16:41 | Posted by Nim Headland | Category ,

Lemon Curd and a shortcrust recipe




I had the kitchen all to myself all day today and had planned to make a big batch of lemon curd, and then have a bash at making fresh pasta for my dinner. Best laid plans and all that, it went out the window when 5 of us had scrambled eggs for breakfast, leaving me with just one lonely egg. What to do? Well, one jar of lemon curd was possible and what a joy it is. After my traumatic jam making experiment, I've decided that curds are as far as I'll go when it comes to preserving. Lemon curd is easy and super quick. I used Delia Smith's curd recipe, as I find her pretty reliable when it comes to basics. My rule of thumb tends to be to master Delia first, and then start experimenting. The recipe that I give here will make three 1lb jars but it's easy to adjust to make however much you like.

Grated zest and juice of 4 large lemons
4 large eggs
350g golden caster sugar (I used normal caster and it's fine, it'll just make your curd slightly neon as opposed to sunset yellow!)
225g unsalted butter at room temperature, cut into small chunks.
1 level dessert spoon cornflour


Begin by lightly whisking the eggs in a medium-sized saucepan, then add the rest of the ingredients and place the saucepan over a medium heat. Now whisk continuously using a balloon whisk until the mixture thickens – about 7-8 minutes. Next, lower the heat to its minimum setting and let the curd gently simmer for a further minute, continuing to whisk. After that, remove it from the heat. Now pour the lemon curd into the hot, sterilised jars, filling them as full as possible, cover straightaway with waxed discs, seal while it is still hot and label when it is cold. It will keep for several weeks, but it must be stored in a cool place.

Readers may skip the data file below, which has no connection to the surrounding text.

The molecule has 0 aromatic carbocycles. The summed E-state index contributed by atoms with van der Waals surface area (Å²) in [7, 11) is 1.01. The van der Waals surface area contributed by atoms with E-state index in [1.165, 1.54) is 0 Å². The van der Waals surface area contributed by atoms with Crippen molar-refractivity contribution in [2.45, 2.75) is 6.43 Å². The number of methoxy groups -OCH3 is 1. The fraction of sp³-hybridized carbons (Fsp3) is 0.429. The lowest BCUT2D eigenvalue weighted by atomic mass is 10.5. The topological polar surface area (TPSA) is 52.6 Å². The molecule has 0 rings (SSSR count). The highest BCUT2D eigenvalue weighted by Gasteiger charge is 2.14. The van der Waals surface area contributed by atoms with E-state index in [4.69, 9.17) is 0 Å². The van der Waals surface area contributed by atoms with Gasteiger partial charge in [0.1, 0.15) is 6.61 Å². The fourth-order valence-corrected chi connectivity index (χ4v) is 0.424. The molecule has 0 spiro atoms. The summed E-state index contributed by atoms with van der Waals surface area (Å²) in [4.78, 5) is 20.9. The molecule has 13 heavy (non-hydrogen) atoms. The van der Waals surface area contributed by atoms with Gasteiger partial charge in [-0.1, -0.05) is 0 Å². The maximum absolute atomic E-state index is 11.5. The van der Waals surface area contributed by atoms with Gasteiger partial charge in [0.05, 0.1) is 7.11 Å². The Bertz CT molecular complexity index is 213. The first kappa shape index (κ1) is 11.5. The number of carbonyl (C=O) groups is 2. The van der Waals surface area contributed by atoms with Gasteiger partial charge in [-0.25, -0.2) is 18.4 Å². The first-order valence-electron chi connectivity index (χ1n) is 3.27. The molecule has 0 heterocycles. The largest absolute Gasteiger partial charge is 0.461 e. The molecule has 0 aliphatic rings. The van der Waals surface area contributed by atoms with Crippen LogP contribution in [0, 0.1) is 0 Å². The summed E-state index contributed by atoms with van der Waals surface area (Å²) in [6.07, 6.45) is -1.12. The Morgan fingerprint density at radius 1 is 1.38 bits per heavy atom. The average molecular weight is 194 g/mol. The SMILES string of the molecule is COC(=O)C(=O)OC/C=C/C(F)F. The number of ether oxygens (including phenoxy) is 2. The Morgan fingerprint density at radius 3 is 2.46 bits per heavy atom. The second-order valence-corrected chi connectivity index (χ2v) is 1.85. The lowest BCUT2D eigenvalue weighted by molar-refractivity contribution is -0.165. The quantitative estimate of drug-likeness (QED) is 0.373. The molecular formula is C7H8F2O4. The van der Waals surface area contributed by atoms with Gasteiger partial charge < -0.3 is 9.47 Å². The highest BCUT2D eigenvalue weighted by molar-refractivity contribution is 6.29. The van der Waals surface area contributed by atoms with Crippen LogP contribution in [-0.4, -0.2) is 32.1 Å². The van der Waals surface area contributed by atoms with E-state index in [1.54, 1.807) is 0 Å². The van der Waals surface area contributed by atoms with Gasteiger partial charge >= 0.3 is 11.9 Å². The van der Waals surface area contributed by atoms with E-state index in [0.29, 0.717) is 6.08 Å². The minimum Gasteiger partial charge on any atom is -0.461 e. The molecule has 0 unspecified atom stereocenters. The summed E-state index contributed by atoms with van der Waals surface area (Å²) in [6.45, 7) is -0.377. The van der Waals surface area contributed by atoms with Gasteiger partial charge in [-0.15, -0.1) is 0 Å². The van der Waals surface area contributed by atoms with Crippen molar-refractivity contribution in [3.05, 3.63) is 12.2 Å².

Thanks Delia!

So, unable to make my pasta, I was kicking my heels a bit. Now, there is a curse on the woman of my family. We make dreadful pastry but fantastic bread. Apparently this is common, people are generally good at one or the other. My Mum swears it is a personality thing, and we tend to be hot-headed and fiesty. This sort of personality works for bread as it can take some bashing about. Pastry needs a cool head, cool hands, and a cool kitchen. I was feeling fairly benign today, and the kitchen was definitely chilly! So I had a go and I only went and broke the curse! Maybe it was beginners luck, maybe it's all thanks to Delia but the pastry was fab, light and crumbly. I made a few tarts to fill with my lemon curd, and a few traditional Alice-style jam ones while I was at it. You're not getting a picture of the finished product because I overfilled them and managed to sand-blast most of the little jam tarts to the tart tin... opps! They were tasty, just not very pretty!

Here's the great shortcrust recipe from How to Cook in case you fancy a go yourself.

110g plain flour, and extra for dusting.
Pinch of salt
25g softened lard
25g softened butter
A little cold water.

Begin by sifting the flour and pinch of salt into a large bowl, holding the sieve as high as possible, so that they get a really good airing before you begin. Now add the lard and the butter, cut into smallish lumps, then take a knife and begin to cut the fat into the flour. Go on doing this until it looks fairly evenly blended, then begin to rub the fat into the flour using your fingertips only and being as light as possible. As you gently rub the fat into the flour, lift it up high and let it fall back into the bowl, which again means that all the time air is being incorporated, but do this just long enough to make the mixture crumbly with a few odd lumps here and there.
Now sprinkle 1 tablespoon of water in, then, with a knife, start bringing the dough together, using the knife to make it cling (I needed 2 tablespoons of water here!). Then discard the knife and finally, bring it together with your fingertips. When enough liquid is added, the pastry should leave the bowl fairly clean, if his hasn't happened, then add a spot more water. Now place the pastry in a polythene bag (or cling film!) and leabe it in the fridge for 30 minutes to rest.
Note: This will make 175g finished weight of pastry, which will be enough to line a 18 or 20 cm flan or quiche tin.

Me again! Once you've done the above, you're free to do what you like with your pastry. If you fancy having a go at jam tarts and hopefully being more successful than me! You need to roll it out nice and thin, use a cup or cutter to cut out 12 circles before laying one in each hole of a 12-tart tin. Fill with a little bit of curd or jam, (really just a teaspoon is enough!) The bake for about 15-20 minutes in a preheated oven at 200oc.

PS: Let them cool for a good long while before sampling your wares, molten jam on the tongue is never a good idea.

0 comments:

Post a Comment